Marking the two year anniversary of the devastating 7.0 earthquake in Haiti, we would like to share with you the important efforts of Project Haiti – a LEED Platinum orphanage and children’s center that is planned to be built in Port au Prince, Haiti. The project is lead by the United States Green Building Council (USGBC) and their official pro-bono design partner, HOK. Project Haiti not only focuses on the children, but also aims to create a “replicable, resilient model for rebuilding” that may serve as a practical teaching tool for the local community. The USGBC motto states, “Every story about green building is a story about people.”
JET Architecture was invited by JCI Architects along with Terraplan Landscape Architects, to joint venture in the design of the Green Leaf project. After winning the commission earlier in 2011, in December, the final negotiations were completed to enable the project to move forward quickly. The team will be working together, helping Bangladesh to design a sustainable community with an innovative green concept. Green Leaf is green landscape architecture and built form which takes full advantages of the local natural resources to create a hybrid habitable space combining architecture and nature. The concept is inspired by adopting current and green innovative technology to make the design construction economic and feasible. More images and architects’ description after the break.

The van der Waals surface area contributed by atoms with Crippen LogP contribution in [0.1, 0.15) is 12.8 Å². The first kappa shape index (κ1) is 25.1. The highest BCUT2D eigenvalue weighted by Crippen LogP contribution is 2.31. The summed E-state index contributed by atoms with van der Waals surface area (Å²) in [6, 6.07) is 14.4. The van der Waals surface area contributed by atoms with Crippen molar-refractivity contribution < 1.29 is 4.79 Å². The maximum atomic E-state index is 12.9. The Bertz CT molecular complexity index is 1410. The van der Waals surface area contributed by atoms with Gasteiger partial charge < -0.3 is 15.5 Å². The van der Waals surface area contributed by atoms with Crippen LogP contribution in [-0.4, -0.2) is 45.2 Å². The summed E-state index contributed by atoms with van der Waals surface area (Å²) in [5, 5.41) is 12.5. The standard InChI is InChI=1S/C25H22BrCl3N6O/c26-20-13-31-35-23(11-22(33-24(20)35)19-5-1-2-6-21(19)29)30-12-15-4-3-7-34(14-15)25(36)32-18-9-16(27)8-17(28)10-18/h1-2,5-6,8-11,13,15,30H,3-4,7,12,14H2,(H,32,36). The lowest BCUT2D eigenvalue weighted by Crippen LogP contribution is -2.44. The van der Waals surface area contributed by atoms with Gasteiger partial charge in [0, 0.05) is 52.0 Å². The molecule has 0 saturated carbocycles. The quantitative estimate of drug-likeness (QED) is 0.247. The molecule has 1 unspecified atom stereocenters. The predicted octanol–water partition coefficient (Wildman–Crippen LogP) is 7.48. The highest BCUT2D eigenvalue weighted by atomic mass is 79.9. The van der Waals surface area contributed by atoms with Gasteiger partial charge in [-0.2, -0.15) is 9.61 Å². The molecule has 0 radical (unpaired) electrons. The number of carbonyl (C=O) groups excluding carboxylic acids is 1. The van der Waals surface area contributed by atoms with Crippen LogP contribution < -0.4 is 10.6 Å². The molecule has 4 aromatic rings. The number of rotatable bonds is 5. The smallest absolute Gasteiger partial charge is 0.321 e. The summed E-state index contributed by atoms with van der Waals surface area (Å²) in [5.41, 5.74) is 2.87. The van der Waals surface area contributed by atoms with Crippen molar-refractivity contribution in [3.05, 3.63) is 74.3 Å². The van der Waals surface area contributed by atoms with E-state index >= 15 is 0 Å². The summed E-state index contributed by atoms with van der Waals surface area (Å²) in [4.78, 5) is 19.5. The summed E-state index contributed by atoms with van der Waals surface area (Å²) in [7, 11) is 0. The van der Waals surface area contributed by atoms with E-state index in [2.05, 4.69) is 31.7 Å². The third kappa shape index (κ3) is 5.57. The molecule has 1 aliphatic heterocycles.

Architects: Architecture Research Office
Location: Syracuse, New York, USA
Project Team: (Architecture Research Office) Principals: Stephen Cassell and Adam Yarinsky; Project Manager: Megumi Tamanaha; Project Team: Melissa Eckerman, Jane Lea, Neil Patel, Anne-Marie Singer. (Della Valle Berheimer Architects) Principals: Jared Della Valle, Andrew Bernheimer; Project Architect: Garrick Jones; Project Team: Lara Shihab Eldin, Janine Soper
Project Year: 2008-2011
Area: 1,100 sf
Construction budget: $150,000
Clients: Home HeadQuarters, Inc., Syracuse University Center for Excellence, Syracuse University School of Architecture
Photographs: Richard Barnes
In tribute of the 80th anniversary of the death of Abelardo Lafuente, Polifactory organized and designed ‘An Imprint of Spain in China’ exhibition in Shanghai during this past December which centered around his legacy. The exhibition, featuring the hidden story…
Ajman University of Science and Technology announced that there will be an architectural workshop by the renowned architect Will Alsop… on the theme of ‘Designing a space that will lift the spirit’ to be held at the university itself (AUST),
Architects: CREUSeCARRASCO Arquitectos, Juan Creus, Covadonga Carrasco
Location: Fisterra (Finisterre) Seaport, La Coruña, Spain
Work Directors: Juan Creus, Covadonga Carrasco, Juan Antonio Rodríguez Pardo
Collaborators: Francisco Rosell, Estefanía Vázquez, Felipe Riola, Roi Feijoo, Cecilia Castro, Belén Salgado
Structural Engineer: Lanik, Félix Suárez
Promoter: Portos de Galicia – Xunta de Galicia
Construction Company: Indeza
Completion: 2004- 2006
Total Cost: 1.348.433,35 euros
Photographs: Courtesy of CREUSeCARRASCO Arquitectos
From unforeseen endings come dramatic beginnings. Plat 3.0, an independent architectural journal published by students at Rice School of Architecture, invites projects, images, essays, and manifestos, which explore the discursive opportunities that emerge in the wake of collective disruption. In a…